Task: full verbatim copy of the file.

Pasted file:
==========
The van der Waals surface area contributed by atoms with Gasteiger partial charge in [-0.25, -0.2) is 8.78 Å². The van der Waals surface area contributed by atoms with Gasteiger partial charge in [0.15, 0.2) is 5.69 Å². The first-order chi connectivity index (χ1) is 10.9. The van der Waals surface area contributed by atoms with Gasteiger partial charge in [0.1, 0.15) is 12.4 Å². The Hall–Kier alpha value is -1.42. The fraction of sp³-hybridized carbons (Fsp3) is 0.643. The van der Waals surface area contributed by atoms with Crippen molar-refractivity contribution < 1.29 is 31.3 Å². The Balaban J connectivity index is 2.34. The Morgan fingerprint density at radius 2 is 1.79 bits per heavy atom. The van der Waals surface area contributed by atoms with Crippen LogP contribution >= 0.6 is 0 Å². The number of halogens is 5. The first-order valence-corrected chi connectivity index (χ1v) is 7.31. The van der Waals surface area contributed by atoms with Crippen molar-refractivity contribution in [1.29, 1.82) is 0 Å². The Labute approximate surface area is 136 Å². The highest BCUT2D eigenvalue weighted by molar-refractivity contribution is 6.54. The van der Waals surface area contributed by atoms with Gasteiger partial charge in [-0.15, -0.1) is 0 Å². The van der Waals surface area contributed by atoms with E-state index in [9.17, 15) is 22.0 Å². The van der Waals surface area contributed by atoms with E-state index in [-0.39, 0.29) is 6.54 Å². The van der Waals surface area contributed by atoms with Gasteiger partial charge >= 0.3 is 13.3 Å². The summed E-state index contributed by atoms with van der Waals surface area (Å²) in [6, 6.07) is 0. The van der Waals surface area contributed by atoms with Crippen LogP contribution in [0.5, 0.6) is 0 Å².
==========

The van der Waals surface area contributed by atoms with Gasteiger partial charge in [-0.25, -0.2) is 8.78 Å². The van der Waals surface area contributed by atoms with Gasteiger partial charge in [0.15, 0.2) is 5.69 Å². The first-order chi connectivity index (χ1) is 10.9. The van der Waals surface area contributed by atoms with Gasteiger partial charge in [0.1, 0.15) is 12.4 Å². The Hall–Kier alpha value is -1.42. The fraction of sp³-hybridized carbons (Fsp3) is 0.643. The van der Waals surface area contributed by atoms with Crippen molar-refractivity contribution < 1.29 is 31.3 Å². The Balaban J connectivity index is 2.34. The Morgan fingerprint density at radius 2 is 1.79 bits per heavy atom. The van der Waals surface area contributed by atoms with Crippen LogP contribution >= 0.6 is 0 Å². The number of halogens is 5. The first-order valence-corrected chi connectivity index (χ1v) is 7.31. The van der Waals surface area contributed by atoms with Crippen molar-refractivity contribution in [1.29, 1.82) is 0 Å². The Labute approximate surface area is 136 Å². The highest BCUT2D eigenvalue weighted by molar-refractivity contribution is 6.54. The van der Waals surface area contributed by atoms with Gasteiger partial charge in [-0.15, -0.1) is 0 Å². The van der Waals surface area contributed by atoms with E-state index in [9.17, 15) is 22.0 Å². The van der Waals surface area contributed by atoms with E-state index in [-0.39, 0.29) is 6.54 Å². The van der Waals surface area contributed by atoms with Gasteiger partial charge >= 0.3 is 13.3 Å². The summed E-state index contributed by atoms with van der Waals surface area (Å²) in [6, 6.07) is 0. The van der Waals surface area contributed by atoms with Crippen LogP contribution in [0.5, 0.6) is 0 Å².